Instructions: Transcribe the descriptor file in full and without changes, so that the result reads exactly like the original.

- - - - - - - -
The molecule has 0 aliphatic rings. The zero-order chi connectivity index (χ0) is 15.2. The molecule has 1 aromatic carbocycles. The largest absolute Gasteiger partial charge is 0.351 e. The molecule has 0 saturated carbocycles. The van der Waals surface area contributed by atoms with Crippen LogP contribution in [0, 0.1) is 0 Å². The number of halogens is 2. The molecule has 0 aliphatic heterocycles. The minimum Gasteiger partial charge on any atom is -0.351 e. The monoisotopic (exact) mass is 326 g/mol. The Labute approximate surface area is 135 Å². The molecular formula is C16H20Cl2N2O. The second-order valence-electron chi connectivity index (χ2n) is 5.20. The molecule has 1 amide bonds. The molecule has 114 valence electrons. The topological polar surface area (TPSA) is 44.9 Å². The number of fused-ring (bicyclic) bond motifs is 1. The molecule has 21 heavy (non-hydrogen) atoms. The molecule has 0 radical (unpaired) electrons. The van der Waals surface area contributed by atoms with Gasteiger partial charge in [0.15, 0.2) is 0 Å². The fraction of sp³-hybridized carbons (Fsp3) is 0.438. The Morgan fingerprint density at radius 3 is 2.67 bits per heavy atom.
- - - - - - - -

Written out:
The molecule has 0 aliphatic rings. The zero-order chi connectivity index (χ0) is 15.2. The molecule has 1 aromatic carbocycles. The largest absolute Gasteiger partial charge is 0.351 e. The molecule has 0 saturated carbocycles. The van der Waals surface area contributed by atoms with Crippen LogP contribution in [0, 0.1) is 0 Å². The number of halogens is 2. The molecule has 0 aliphatic heterocycles. The minimum Gasteiger partial charge on any atom is -0.351 e. The monoisotopic (exact) mass is 326 g/mol. The Labute approximate surface area is 135 Å². The molecular formula is C16H20Cl2N2O. The second-order valence-electron chi connectivity index (χ2n) is 5.20. The molecule has 1 amide bonds. The molecule has 114 valence electrons. The topological polar surface area (TPSA) is 44.9 Å². The number of fused-ring (bicyclic) bond motifs is 1. The molecule has 21 heavy (non-hydrogen) atoms. The molecule has 0 radical (unpaired) electrons. The van der Waals surface area contributed by atoms with Gasteiger partial charge in [0.15, 0.2) is 0 Å². The fraction of sp³-hybridized carbons (Fsp3) is 0.438. The Morgan fingerprint density at radius 3 is 2.67 bits per heavy atom.